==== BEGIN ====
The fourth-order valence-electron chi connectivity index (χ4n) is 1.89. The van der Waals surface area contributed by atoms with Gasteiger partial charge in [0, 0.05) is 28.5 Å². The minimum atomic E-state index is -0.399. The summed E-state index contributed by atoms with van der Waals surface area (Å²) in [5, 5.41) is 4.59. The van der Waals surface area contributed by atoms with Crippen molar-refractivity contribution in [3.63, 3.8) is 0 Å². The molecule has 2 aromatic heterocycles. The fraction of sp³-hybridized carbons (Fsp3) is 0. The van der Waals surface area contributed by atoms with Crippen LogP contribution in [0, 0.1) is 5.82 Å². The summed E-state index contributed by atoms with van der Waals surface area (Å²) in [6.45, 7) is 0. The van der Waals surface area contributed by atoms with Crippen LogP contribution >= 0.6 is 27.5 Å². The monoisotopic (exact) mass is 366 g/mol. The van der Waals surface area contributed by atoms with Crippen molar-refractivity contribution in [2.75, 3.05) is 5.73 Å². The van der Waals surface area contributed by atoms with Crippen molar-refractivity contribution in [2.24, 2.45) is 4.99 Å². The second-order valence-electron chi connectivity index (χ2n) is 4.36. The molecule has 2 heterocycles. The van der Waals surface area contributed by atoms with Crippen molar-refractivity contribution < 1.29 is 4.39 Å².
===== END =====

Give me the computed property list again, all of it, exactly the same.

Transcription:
The fourth-order valence-electron chi connectivity index (χ4n) is 1.89. The van der Waals surface area contributed by atoms with Gasteiger partial charge in [0, 0.05) is 28.5 Å². The minimum atomic E-state index is -0.399. The summed E-state index contributed by atoms with van der Waals surface area (Å²) in [5, 5.41) is 4.59. The van der Waals surface area contributed by atoms with Crippen molar-refractivity contribution in [3.63, 3.8) is 0 Å². The molecule has 2 aromatic heterocycles. The fraction of sp³-hybridized carbons (Fsp3) is 0. The van der Waals surface area contributed by atoms with Crippen LogP contribution in [0, 0.1) is 5.82 Å². The summed E-state index contributed by atoms with van der Waals surface area (Å²) in [6.45, 7) is 0. The van der Waals surface area contributed by atoms with Crippen LogP contribution >= 0.6 is 27.5 Å². The monoisotopic (exact) mass is 366 g/mol. The van der Waals surface area contributed by atoms with Crippen molar-refractivity contribution in [2.75, 3.05) is 5.73 Å². The van der Waals surface area contributed by atoms with Crippen molar-refractivity contribution in [2.24, 2.45) is 4.99 Å². The second-order valence-electron chi connectivity index (χ2n) is 4.36. The molecule has 2 heterocycles. The van der Waals surface area contributed by atoms with Crippen molar-refractivity contribution < 1.29 is 4.39 Å².